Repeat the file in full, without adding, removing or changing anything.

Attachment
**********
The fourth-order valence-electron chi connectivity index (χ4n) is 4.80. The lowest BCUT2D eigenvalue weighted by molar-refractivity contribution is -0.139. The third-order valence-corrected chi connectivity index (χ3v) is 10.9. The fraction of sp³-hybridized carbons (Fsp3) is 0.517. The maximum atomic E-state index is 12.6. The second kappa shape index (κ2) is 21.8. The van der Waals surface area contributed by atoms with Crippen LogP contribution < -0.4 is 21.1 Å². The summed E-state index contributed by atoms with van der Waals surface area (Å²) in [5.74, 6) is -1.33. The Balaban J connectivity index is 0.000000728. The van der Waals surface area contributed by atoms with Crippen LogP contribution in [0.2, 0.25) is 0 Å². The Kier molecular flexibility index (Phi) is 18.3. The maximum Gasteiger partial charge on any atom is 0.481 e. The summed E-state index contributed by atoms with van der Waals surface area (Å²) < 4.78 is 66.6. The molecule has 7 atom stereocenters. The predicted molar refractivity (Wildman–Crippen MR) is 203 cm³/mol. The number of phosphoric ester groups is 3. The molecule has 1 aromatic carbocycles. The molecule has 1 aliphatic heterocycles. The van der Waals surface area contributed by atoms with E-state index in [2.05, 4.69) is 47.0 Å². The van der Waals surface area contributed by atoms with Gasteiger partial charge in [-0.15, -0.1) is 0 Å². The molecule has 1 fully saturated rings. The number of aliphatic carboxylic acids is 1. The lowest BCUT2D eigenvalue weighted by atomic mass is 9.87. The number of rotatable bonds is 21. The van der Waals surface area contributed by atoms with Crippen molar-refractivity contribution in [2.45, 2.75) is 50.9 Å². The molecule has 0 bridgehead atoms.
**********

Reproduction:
The fourth-order valence-electron chi connectivity index (χ4n) is 4.80. The lowest BCUT2D eigenvalue weighted by molar-refractivity contribution is -0.139. The third-order valence-corrected chi connectivity index (χ3v) is 10.9. The fraction of sp³-hybridized carbons (Fsp3) is 0.517. The maximum atomic E-state index is 12.6. The second kappa shape index (κ2) is 21.8. The van der Waals surface area contributed by atoms with Crippen LogP contribution < -0.4 is 21.1 Å². The summed E-state index contributed by atoms with van der Waals surface area (Å²) in [5.74, 6) is -1.33. The Balaban J connectivity index is 0.000000728. The van der Waals surface area contributed by atoms with Crippen LogP contribution in [0.2, 0.25) is 0 Å². The Kier molecular flexibility index (Phi) is 18.3. The maximum Gasteiger partial charge on any atom is 0.481 e. The summed E-state index contributed by atoms with van der Waals surface area (Å²) < 4.78 is 66.6. The molecule has 7 atom stereocenters. The predicted molar refractivity (Wildman–Crippen MR) is 203 cm³/mol. The number of phosphoric ester groups is 3. The molecule has 1 aromatic carbocycles. The molecule has 1 aliphatic heterocycles. The van der Waals surface area contributed by atoms with E-state index in [2.05, 4.69) is 47.0 Å². The van der Waals surface area contributed by atoms with Gasteiger partial charge in [-0.15, -0.1) is 0 Å². The molecule has 1 fully saturated rings. The number of aliphatic carboxylic acids is 1. The lowest BCUT2D eigenvalue weighted by atomic mass is 9.87. The number of rotatable bonds is 21. The van der Waals surface area contributed by atoms with Crippen molar-refractivity contribution in [2.45, 2.75) is 50.9 Å². The molecule has 0 bridgehead atoms.